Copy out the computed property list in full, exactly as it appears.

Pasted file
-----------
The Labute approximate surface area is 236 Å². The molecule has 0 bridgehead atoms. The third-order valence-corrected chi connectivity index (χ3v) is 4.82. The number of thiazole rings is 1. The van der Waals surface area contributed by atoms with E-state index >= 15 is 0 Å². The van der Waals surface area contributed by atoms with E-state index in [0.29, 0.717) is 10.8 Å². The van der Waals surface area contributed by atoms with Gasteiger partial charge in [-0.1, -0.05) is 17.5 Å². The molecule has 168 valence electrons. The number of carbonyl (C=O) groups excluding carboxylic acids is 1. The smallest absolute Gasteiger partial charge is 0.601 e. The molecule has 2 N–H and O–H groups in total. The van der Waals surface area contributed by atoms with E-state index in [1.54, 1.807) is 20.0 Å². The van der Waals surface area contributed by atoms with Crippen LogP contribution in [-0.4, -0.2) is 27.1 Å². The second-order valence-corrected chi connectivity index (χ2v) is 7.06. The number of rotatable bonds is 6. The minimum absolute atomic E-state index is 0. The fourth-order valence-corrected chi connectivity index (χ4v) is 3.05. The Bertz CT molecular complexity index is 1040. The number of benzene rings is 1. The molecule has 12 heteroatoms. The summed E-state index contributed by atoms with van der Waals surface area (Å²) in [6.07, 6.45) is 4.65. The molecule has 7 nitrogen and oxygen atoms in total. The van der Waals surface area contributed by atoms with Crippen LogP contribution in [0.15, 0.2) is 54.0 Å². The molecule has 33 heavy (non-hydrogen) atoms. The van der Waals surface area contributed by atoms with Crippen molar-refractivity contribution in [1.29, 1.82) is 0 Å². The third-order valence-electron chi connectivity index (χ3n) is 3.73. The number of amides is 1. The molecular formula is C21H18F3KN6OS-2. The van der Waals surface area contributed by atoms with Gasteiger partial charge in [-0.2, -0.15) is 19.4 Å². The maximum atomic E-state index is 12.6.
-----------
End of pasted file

The Labute approximate surface area is 236 Å². The molecule has 0 bridgehead atoms. The third-order valence-corrected chi connectivity index (χ3v) is 4.82. The number of thiazole rings is 1. The van der Waals surface area contributed by atoms with E-state index >= 15 is 0 Å². The van der Waals surface area contributed by atoms with E-state index in [0.29, 0.717) is 10.8 Å². The van der Waals surface area contributed by atoms with Gasteiger partial charge in [-0.1, -0.05) is 17.5 Å². The molecule has 168 valence electrons. The number of carbonyl (C=O) groups excluding carboxylic acids is 1. The smallest absolute Gasteiger partial charge is 0.601 e. The molecule has 2 N–H and O–H groups in total. The van der Waals surface area contributed by atoms with E-state index in [1.54, 1.807) is 20.0 Å². The van der Waals surface area contributed by atoms with Crippen LogP contribution in [-0.4, -0.2) is 27.1 Å². The second-order valence-corrected chi connectivity index (χ2v) is 7.06. The number of rotatable bonds is 6. The minimum absolute atomic E-state index is 0. The fourth-order valence-corrected chi connectivity index (χ4v) is 3.05. The Bertz CT molecular complexity index is 1040. The number of benzene rings is 1. The molecule has 12 heteroatoms. The summed E-state index contributed by atoms with van der Waals surface area (Å²) in [6.07, 6.45) is 4.65. The molecule has 7 nitrogen and oxygen atoms in total. The van der Waals surface area contributed by atoms with Crippen LogP contribution in [0.15, 0.2) is 54.0 Å². The molecule has 33 heavy (non-hydrogen) atoms. The van der Waals surface area contributed by atoms with Crippen molar-refractivity contribution in [1.29, 1.82) is 0 Å². The third-order valence-electron chi connectivity index (χ3n) is 3.73. The number of amides is 1. The molecular formula is C21H18F3KN6OS-2. The van der Waals surface area contributed by atoms with Gasteiger partial charge in [-0.2, -0.15) is 19.4 Å². The maximum atomic E-state index is 12.6.